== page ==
The Importance and Challenges of Parental Involvement for Young English Language Learners In terms of supporting and sustaining

In terms of supporting and sustaining successful and high achieving students, parents play a significant role. Parents provide guidance, role modeling, and make decisions about every aspect of their child's educational experience. In fact, there is an abundance of research and evidence that point towards the key role parents play in a child's success in school (NYIM, 2004). Research has found that regardless of family background, students who have parents that are active in their education are more likely to have; higher grades, better school attendance, good social skills, and go on to postsecondary education (Barton, 2006). While there is no one single definition of parental involvement, generally it is defined as, 'when parents actively, critically, resourcefully and responsibly contribute to promoting and developing the well being of their children (Family Strengthening Policy Center, 2004). In the case of young English Language Learners (ELLs), active parental involvement leads to higher achievement in reading, higher graduation rates, and a decrease in violent and anti-social behaviors (Henderson and Berla, 1994). Parents of ELLs also benefit when being involved in their child's education by gaining confidence in their ability as parents, a greater chance of continuing their own education, and developing positive ties to their community (Wherry, 2003).

Many parents of children who are English Language Learners (ELLs) face several challenges and barriers to becoming involved in their child's school or community. This can be due to several factors such as language, cultural expectations, isolation, personal or family trauma, and other social factors that can discourage or block one from becoming an active parent (Family Involvement and Community Resources, 2004). Language: Being unable to speak the language is a common challenge for parents of ELLs. This is made more difficult when documents or communication in one's native language is unavailable. When parents are unable to communicate with the school and its staff, it becomes nearly impossible for them to become involved in their child's education.

Cultural differences and expectations: Differences in cultural beliefs and expectations can be a barrier to parental involvement. In some cultures parents to do not play a role in the school, and communicating with the teacher is seen as a sign of disrespect, rather than engagement. In some cultures, parents trust the school and school administrators and never question what is being taught. Thereby, these cultural expectations and values may be perceived as exhibiting apathy and disinterest rather than the actual signs of respect and trust. Understanding these cultural differences is the key in being able to engage parents from a variety of cultural backgrounds. Explaining to parents the importance of their involvement in their child's education and providing guidance are integral in breaking down these cultural barriers. Isolation and an unwelcome school environment: Depending on the situation, oftentimes parents of ELLs can feel isolated from the school community. This is due to physical place of residence, lack of mobility, or work schedules that do not permit time to spend at school. It may also depend on the caretaker. For example, if the primary caretaker is a grandparent, health issues may create problems for attendance of school meetings and functions. If the child's school is unwelcoming to the parents, this creates another barrier for involvement. Schools that are culturally insensitive or lack the resources to provide documentation in other languages may be seen and unwelcoming and thereby will intimidate parents from involvement. While there are various ways that parents' can become involved in their child's education. Parents should check in with child on a regular basis instead of waiting for the yearly report card which leaves little or no time for intervention. Parent's should listen to their child talk about their day, which is a good way to be preventative and immediately address any red flags they perceive when their child discusses their day at school. Educating one's child is a partnership and parents should be able to communicate their expectations of their child to their child's teacher. Parents who are aware of events, services, and issues that occur at school are more able to advocate for the best interests of their children. Regardless of the type of environment of the school, parents should communicate any problems with school either through the teacher or the administration. Parents should also voice their concerns and provide feedback to school about events or information sessions being held for them (Family Involvement and Community Resources, 2004). Works Cited:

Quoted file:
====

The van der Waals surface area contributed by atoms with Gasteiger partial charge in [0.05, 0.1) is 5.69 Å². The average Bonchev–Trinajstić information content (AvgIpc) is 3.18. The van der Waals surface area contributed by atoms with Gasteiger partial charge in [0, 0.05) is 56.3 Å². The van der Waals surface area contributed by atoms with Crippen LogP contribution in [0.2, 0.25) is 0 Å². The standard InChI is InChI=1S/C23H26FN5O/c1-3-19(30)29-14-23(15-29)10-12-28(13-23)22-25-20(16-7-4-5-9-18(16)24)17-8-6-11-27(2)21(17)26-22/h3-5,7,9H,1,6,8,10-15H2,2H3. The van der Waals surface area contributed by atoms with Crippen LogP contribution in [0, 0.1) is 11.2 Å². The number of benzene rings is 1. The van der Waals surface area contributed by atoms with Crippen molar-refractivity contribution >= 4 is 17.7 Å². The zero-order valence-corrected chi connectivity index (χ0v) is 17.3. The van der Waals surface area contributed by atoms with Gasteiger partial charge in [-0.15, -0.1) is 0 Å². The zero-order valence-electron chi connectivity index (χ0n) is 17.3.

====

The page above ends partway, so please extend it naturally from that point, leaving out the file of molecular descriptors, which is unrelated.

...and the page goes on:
English Language Learner Knowledge Base (2004) Listening to families and faculties. Family Involvement and Community Resources

Barton, R. (Spring, 2006). Forging family ties. Northwest Education. Friedlander, M (1991). National Clearinghouse of Bilingual Education Parent involvement in education. (2004) Family Strengthening Policy Center

Henderson & Berla, (1994). Benefits of parent and family involvement. North Central Regional Educational Laboratory.

Wherry, J. (2003) Tips parents can use to help children. The Parent Institute